Has anyone else noticed this trend, or maybe it's just me...

Some of the most common examples for me are: when you invite someone over and somehow your invitation becomes interpreted (and I use this word loosely) to mean going out...often at your expense. Or when you hear someone saying that while they like your/someone else's sentiment, they would really prefer something more meaningful (read: expensive, high quality, etc. etc. - and half the time they name the brand, store, eatery, etc. that they would prefer). I don't know if this is simply a rash of bad manners, or if people really feel that entitled to your's or someone elses's money that this seems perfectly acceptable. I call this trend: Trading Up.

My first irritant: anniversary parties that morph into the couple renewing their vows, dressed as if it's their first wedding, and they expect gifts. Nothing sentimental there when I read that they were not registered anywhere, they prefer monetary gifts. While I planned to attend the event (for lack of a better word) and give a small token to the couple, when I read the part about monetary gifts only, I was not only shocked, but more than a bit put-off. I'm so embarrassed for the couple, to be so rude - am I the only one that thinks that? Am I old-fashioned for thinking that a gift is what someone chooses to give you, not what you tell someone to give?

My most common irritant: dinner, lunch, brunch, etc. invitation that people decide to set their own time frame for/change the venue entirely - sometimes on the day of. Yes, this has happened, more times that I care to remember. It's almost become the norm now - to invite over a couple or some friends and have them tell you what time they'll be coming - even though your invitation clearly stated when you had asked them over. I wouldn't mind someone asking if I could change the start time, but I am a little fed-up with people that tell me when the start time would be. Often, I'll invite a group/couple over for dinner and what happens is they somehow interpret this as us all going out to dinner at a (typically expensive) restaurant that they have chosen, occasionally with additional guests included (by the other group/couple) and the additional guests do not expect to pay.

Am I within my rights as a hostess to get fed-up with these behaviors? With Mother's Day looming large around the corner, I'm waiting for that to happen. While I love to hostess an event (and I'm eagerly anticipating hostessing a lovely Mother's Day Brunch) and have held many events successfully, I find that some guests are so accustomed to being catered to, that the invitation given gets re-interpreted to suit their lifestyle, rather than being accepted or politely declined at face-value.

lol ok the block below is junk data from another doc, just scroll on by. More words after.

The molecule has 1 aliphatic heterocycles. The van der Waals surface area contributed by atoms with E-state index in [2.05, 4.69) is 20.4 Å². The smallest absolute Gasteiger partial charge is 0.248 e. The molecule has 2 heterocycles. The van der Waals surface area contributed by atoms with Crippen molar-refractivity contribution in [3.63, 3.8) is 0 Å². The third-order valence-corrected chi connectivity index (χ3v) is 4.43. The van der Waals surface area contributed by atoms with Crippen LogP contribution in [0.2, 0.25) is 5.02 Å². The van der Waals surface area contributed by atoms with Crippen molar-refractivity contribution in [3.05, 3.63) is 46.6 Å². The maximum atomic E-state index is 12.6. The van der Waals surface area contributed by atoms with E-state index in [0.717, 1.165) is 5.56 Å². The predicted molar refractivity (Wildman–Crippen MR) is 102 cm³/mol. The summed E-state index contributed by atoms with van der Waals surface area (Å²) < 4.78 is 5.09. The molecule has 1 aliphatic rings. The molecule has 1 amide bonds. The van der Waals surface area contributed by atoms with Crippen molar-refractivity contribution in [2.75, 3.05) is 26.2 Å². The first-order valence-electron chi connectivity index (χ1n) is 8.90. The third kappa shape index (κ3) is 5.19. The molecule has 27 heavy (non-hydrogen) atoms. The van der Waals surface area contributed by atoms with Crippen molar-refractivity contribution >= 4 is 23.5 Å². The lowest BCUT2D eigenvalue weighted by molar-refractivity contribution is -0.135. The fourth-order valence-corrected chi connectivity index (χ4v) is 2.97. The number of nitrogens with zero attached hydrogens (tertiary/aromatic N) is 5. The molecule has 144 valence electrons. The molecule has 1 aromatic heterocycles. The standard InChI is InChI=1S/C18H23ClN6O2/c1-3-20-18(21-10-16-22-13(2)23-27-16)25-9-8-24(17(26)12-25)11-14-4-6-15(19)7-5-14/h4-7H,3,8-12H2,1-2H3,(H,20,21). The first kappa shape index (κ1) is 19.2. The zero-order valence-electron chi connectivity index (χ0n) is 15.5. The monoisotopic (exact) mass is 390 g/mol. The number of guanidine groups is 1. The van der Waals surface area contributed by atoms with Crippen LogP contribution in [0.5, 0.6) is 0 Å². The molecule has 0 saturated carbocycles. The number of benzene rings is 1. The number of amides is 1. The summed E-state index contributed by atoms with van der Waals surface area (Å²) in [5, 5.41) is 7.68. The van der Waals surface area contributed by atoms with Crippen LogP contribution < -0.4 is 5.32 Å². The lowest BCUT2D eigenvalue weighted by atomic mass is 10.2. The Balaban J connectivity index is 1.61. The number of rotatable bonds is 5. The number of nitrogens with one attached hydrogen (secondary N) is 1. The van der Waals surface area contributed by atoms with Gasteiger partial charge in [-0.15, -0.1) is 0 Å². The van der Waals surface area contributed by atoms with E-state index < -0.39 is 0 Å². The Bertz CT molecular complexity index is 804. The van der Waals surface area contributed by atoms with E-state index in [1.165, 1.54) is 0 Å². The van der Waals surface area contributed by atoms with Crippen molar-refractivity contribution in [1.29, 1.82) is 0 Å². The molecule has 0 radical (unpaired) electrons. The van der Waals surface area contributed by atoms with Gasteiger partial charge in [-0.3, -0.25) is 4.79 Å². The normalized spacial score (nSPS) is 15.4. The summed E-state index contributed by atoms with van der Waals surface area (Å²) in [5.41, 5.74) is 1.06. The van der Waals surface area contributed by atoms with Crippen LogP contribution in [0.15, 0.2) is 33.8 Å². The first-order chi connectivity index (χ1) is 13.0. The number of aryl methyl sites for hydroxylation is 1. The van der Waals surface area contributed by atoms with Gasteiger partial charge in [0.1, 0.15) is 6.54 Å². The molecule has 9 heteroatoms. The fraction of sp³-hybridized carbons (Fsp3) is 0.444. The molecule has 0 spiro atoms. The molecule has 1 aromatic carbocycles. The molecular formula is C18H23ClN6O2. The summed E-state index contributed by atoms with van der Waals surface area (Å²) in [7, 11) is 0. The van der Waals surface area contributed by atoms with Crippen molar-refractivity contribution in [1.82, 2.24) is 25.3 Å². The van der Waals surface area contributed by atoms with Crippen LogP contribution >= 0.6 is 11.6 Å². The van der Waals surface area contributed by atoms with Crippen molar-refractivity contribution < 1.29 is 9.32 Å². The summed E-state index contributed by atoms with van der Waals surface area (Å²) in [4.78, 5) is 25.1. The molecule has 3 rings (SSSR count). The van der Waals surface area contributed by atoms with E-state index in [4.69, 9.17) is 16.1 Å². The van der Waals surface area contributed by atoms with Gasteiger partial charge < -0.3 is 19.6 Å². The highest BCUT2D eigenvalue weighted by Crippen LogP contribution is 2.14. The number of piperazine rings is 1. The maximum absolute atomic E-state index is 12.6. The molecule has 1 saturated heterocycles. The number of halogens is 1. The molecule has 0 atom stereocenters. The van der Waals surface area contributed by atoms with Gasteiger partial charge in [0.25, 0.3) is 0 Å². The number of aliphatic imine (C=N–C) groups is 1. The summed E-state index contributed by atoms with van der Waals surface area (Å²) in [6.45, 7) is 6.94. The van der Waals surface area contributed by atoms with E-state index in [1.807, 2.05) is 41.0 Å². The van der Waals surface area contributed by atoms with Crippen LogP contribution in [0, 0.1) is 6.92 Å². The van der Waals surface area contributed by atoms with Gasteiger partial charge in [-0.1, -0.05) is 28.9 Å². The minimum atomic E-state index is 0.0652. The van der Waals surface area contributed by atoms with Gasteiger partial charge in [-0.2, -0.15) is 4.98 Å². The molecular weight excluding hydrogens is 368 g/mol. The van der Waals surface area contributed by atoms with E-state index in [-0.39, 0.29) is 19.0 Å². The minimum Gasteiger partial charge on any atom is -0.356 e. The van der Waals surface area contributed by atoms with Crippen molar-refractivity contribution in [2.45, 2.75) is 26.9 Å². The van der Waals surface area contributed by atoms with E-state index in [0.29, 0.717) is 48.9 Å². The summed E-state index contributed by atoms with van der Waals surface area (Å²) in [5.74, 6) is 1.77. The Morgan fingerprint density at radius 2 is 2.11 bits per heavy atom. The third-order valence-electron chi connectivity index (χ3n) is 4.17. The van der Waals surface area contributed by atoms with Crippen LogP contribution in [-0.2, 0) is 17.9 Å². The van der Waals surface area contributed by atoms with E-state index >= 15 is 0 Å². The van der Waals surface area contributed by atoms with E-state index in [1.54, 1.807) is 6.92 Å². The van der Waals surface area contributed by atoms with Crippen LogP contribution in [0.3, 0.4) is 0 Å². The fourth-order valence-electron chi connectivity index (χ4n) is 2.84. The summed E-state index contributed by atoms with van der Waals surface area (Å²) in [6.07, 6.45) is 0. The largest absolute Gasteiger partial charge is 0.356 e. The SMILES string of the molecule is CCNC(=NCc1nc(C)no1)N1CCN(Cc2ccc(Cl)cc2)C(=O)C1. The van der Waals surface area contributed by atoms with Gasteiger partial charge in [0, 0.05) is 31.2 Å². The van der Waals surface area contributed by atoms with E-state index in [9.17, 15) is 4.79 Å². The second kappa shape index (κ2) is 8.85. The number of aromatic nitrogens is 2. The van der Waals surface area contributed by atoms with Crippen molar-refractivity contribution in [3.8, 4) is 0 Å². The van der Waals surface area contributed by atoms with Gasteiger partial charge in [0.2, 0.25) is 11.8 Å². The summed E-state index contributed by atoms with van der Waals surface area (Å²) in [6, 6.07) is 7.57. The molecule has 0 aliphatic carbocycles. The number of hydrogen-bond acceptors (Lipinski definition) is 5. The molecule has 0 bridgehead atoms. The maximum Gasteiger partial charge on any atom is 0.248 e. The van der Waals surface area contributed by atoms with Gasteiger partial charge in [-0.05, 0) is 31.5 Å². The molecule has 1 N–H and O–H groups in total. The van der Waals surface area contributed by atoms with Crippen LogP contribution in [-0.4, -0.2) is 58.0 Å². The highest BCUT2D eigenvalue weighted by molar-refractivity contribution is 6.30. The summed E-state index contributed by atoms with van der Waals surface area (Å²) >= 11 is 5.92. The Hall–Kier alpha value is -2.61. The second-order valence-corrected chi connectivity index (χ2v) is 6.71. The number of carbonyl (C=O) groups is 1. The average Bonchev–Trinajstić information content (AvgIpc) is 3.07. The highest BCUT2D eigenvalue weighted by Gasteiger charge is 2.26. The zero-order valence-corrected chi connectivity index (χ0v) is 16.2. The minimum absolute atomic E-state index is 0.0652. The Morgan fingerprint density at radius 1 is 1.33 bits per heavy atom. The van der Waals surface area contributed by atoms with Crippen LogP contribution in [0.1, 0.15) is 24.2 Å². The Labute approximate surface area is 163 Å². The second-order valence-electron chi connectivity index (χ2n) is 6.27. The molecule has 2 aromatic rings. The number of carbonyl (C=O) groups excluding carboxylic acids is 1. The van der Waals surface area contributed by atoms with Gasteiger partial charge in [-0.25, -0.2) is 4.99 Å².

Tell me, has this happened to you? Have you witnessed Trading Up? I'd love to hear your stories!
4 Responses
  1. Frances Says:

    OMG! I have never had friends do any of those things. I think if they did, they would not be invited again.

    So sorry you are having to deal with this!

  2. Precious Says:

    I had someone that tried one of those things with me years ago. I quickly let them know that my money was my money and that I would decide how it was spent. Needless to say they are not a friend anymore but who needs friends like that? :-) I don't tolerate people who want me to spend my money their way. I only ran in to this alot in the office I worked in. You know the endless baby showers, lunches out, gifts for the bosses, etc. I did what I wanted for gifts and not what someone else told me to do. I think asking for money only is just plain rude. But you always have the option of not attending. The choices should be yours; not someone elses!

  3. Burrowing In Says:

    I've noticed it is more common now to ask for cash/money. I find it very off-putting! Leaves a bad taste in my mouth. Definitely calls for a very special handmade gift! Hahahaha!

    Don't let your "guests" push you around with venue and time changes. YOU invited THEM. If they attempt to push things in another direction, just politely mention that you've already begun preparing the meal or gathering the ingredients for a meal and that if it doesn't work for them perhaps another night would be better.

  4. Thank you for all the graet comments! I wasn't sure if I was alone in having to deal with things like this. I don't believe in giving money as gift (with very, very few exceptions), but I find it very tacky to ask for that.

    Burrowing In - I was planning to purchase something small for the couple, am deciding if I should do that or simply give them an anniversary card, as it's an anniversary party (albeit a lavish one), and not a wedding.

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